The year which is now drawing to a
close has witnessed the disappearance by
death of some ol'the most notable charac
ters iu tlio United States. Among thciu
we may notice Greeley and IJennelf Iti
journalism; Kisk and Pike iu the world
of business enterprise and venture, and
Ivjtsin Forrest, tlio great representative of
the drama. In politicly and official life, is
Win II. Seward. In their several de
partments all these men were giants.?
None were belter known to the American
people. We h id beeu so long accustomed
to their prescnuj tint it did not seem possi
ble that they would ever leave us Hut,
in the language of U liuuirl Burke, "what
shadows wc arc are aud what shadows we
The South Carolina negro Legislature
elecied one John. J. Puttcrsou United
States Senator on the first ballot last Tues
day. On the same day lie was arrested on
a charge of bribery. JollU Lad been spe
ulating in darkey votes.
A monument to Daniel O'Counell is to
be erected iu St. Louis by the Knight* of
St. Patrick, at a cost of 825,000.
The llnvhl't Washington special states
the Credit Mobilier investigation will show
that several Congressmen accepted enor-;
mens dividends from that concern, which'
they devoted to charitable and political
There is living in Kaftawha county, W
Va , Mrs. Kaelicl Stanly, who was born in
Bedford county, W. Va , in 1774. She
has a grand daughter 50 years old aud has
fourteen children, !)J grand children, and
22o great great-grand children. The
Charleston ('mirier says:
"Within that period of 98 years the
Revolution eame, Coruwallis surrendered,
Washington and I I other I'rc-ideuts pre
sided and died, Napolccu began and cudcd
his military career, Byron came into the
world, started it, and died; and yet, hero
is old Aunt Rachel, perched upon the
summit of Kelly's creek mountains in her
old arm chair; like Teunysou's eagle ring
ed with the azured world she sits and
breathes thai, pure upper air as if she in
tended to live right on iu dcfiaucc of time.
Some of the people of New Mexico think
her admission into the Uniou as a State is
desirable. If that event should transpire
before a change lias come over the social
condition, it will bring about a strange
s:ate of things. It is said that three
fourths of i lie property in the Territory is
iu the hands ol'tcu or fifteen families, each
of which hus from one to five thousand de
pendents, therefore controlling as many
voles. These few families have immense
flocks and herds, while their retainers aud
the common people me generally wretched
poor. The State ollicers aud the two Uuit
ed Slates Senators, to whom New Mexico
us a State would be as much entitled as the
Slate of New York, would iu reality be
elected by a score of wealthy houses.?
Such a couditiou of public ullairs as would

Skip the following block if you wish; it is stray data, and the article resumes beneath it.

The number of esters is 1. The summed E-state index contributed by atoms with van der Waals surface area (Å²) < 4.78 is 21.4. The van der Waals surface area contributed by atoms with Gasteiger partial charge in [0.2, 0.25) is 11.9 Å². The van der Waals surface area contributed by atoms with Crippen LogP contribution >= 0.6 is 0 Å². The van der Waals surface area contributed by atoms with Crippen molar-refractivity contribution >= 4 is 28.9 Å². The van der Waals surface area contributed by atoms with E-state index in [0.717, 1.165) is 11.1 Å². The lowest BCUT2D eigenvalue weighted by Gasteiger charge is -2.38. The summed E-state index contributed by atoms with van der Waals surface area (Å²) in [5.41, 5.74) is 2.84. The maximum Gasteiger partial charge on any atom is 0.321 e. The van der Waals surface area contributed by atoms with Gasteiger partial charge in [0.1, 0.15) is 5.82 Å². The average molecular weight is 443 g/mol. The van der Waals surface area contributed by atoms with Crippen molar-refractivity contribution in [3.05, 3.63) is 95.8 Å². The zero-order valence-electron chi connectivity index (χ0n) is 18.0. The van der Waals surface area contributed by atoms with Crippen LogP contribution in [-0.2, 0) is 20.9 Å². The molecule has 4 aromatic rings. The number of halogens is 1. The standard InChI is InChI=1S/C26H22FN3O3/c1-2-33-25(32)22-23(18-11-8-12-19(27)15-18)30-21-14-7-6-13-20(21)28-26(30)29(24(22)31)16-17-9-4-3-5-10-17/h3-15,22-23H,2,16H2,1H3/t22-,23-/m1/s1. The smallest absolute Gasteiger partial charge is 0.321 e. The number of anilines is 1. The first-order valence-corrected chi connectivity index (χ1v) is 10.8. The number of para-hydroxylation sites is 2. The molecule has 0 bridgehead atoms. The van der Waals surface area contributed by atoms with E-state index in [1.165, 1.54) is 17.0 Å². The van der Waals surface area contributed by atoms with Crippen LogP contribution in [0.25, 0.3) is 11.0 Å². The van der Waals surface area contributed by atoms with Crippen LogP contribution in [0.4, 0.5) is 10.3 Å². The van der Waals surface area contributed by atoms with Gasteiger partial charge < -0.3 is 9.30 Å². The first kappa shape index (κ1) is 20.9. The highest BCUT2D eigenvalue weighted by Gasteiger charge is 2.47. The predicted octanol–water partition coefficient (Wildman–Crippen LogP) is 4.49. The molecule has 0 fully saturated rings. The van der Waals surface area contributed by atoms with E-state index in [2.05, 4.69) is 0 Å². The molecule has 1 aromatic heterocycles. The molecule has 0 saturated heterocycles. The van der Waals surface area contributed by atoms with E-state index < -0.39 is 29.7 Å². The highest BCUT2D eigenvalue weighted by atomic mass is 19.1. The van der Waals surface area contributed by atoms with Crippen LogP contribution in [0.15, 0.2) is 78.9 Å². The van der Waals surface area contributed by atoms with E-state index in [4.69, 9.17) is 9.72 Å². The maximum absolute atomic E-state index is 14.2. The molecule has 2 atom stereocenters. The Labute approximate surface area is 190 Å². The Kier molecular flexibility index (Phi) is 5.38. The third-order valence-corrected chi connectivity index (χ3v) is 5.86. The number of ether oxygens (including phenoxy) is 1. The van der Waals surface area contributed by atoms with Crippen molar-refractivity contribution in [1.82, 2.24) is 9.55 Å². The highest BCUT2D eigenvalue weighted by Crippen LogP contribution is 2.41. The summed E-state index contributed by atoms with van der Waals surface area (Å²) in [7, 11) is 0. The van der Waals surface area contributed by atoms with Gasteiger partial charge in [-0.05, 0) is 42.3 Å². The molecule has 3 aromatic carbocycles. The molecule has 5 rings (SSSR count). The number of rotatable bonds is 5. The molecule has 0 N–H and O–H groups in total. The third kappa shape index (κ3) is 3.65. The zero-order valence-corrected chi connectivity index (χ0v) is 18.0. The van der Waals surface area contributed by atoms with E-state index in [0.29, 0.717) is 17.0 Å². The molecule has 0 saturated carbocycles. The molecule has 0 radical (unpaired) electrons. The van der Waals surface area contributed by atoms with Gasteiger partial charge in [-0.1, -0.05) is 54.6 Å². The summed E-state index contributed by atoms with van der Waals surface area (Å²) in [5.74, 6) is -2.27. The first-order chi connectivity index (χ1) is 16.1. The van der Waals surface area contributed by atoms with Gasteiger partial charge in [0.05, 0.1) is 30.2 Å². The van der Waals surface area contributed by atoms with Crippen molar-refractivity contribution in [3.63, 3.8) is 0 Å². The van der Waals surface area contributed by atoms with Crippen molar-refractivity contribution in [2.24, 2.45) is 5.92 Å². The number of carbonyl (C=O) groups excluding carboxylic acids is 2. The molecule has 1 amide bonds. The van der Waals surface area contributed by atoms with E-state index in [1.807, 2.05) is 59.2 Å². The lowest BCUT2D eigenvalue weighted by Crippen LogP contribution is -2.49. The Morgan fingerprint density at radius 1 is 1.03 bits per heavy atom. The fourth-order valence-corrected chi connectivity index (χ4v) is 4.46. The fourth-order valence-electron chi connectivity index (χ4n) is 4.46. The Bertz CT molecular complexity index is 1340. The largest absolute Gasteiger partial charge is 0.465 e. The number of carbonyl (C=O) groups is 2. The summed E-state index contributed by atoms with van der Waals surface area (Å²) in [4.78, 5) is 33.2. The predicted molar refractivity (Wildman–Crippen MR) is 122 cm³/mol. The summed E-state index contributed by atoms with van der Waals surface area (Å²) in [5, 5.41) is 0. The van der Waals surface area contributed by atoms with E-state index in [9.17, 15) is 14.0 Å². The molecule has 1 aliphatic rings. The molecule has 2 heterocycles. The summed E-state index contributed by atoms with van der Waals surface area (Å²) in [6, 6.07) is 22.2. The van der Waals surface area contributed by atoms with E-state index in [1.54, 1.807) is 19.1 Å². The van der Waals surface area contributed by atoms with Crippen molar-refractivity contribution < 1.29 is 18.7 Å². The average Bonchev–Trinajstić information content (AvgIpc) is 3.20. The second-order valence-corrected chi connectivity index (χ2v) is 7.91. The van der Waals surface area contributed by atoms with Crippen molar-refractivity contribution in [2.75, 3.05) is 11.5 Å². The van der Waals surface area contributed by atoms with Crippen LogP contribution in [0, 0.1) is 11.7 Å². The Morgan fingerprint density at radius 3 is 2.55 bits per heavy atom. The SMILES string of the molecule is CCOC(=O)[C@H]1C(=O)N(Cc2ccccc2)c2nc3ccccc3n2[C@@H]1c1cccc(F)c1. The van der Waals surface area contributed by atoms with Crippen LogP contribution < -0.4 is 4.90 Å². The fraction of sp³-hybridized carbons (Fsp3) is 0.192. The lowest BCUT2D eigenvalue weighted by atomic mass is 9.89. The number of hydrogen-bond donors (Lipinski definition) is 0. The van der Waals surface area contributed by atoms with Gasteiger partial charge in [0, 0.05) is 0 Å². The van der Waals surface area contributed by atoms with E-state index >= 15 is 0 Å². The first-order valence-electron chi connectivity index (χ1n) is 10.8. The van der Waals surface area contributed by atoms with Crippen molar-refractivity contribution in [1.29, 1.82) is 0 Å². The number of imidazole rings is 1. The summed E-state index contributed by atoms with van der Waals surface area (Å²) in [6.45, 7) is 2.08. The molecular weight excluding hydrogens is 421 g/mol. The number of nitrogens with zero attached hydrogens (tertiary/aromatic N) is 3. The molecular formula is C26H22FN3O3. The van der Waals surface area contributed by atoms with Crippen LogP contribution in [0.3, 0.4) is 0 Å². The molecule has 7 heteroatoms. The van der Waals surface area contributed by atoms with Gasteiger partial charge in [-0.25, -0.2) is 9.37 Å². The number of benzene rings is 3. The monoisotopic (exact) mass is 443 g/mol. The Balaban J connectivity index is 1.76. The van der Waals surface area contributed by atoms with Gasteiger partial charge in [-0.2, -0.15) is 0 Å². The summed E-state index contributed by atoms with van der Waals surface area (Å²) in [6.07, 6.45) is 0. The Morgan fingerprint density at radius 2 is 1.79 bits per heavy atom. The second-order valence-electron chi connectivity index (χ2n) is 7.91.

necessarily ensue uuder the circumstance*,
lias not yet beeu witucssed iu our couulry,
and it is to be hoped never will be.
-- ? ?
The French situation presents uo new
feature of special interest ihe delibera
tion of Thiers with ihe Couiuiitee of Thirty
seems to be proceeding with a disposition
toward mutual concession, and a desire to
avoid politicial outbreaks, which augurs
well lor the preservation of peace ami the
perpetuation of a republican loroi of g iv
eruincnt. We still think that all reports
from France predicting outbreak and blood
shed are quite too sensational. The avor
ago crisis iu Frauce, as iu Spain, is iu these
days manufactured out of a slender wool
of fact with a heavy warp of iuvcution.
_ t - ??
A late number of tlio La Crosse Dtmn
cml contained this editorial announcement:
'?The proceedings of the counly board ou
the first page crowded out many fiery, un
lamed editorials which we .should have
written. These proceedings have to tie
published anyway, and we ara glad of it,
as it gives us a chance to go burning.''
When the President of the United States
can't reaeh the nieu who oppose Ins Ad
ministration, he turns their relatives out of
office. The President knows something
about the binding uaturc of ties of consan
>-Mu. Jviuirou;
Tiiu epizootic prevailing !lir6n-.:li
out our country among horses, is be
ginning to attract tin- aiu-iition and
excite the anxiety of our whole pco
J'Ic. Me have spun iiiiicli of ilie dis
ease. Iiiifli in Ohio ami in Wot Vir
igillia, Hill I hllVe devoted nil till-I illlf.
mill given it .'ill tile j t Ic lit ion tlniL we
could possibly spare I'roiii our labors
middiiliitosnlfering hum.iiiitv. Wc
do not, at present, propose to go into
a IirnijtIiv dissertation upon the s\mji
touis, pathology and treatment ??f tlii-i
epidemic, but briefly to call the atten
tion of the pnlilic, ami particularlv the
attention ol'(ii|r professional brethren
everywhere, to I iijs terrible disease,
Willi I he hope that some good mav
result, an I some relief given that race
of nyblc, lint much inflected animals,
I ( A ad just here we take occasion lo
| call attention to,and eoinmeud to hotli
Houses of the Legislature now iu
'session iu this Slate, a Kill introduced
^ in that liody by one of our Delegates
from this county, Capt, Jons M. Kkv
xiii.ds, referring to the J 'oinmittec on
j Arts and Sciences, an investigation of
| the subject mailer ol this couimtinicn
tion, and trust we may lie pardone I
lor the suggestion; that the members
ol liotli Houses ol the Legislature
would serve the interest of their eon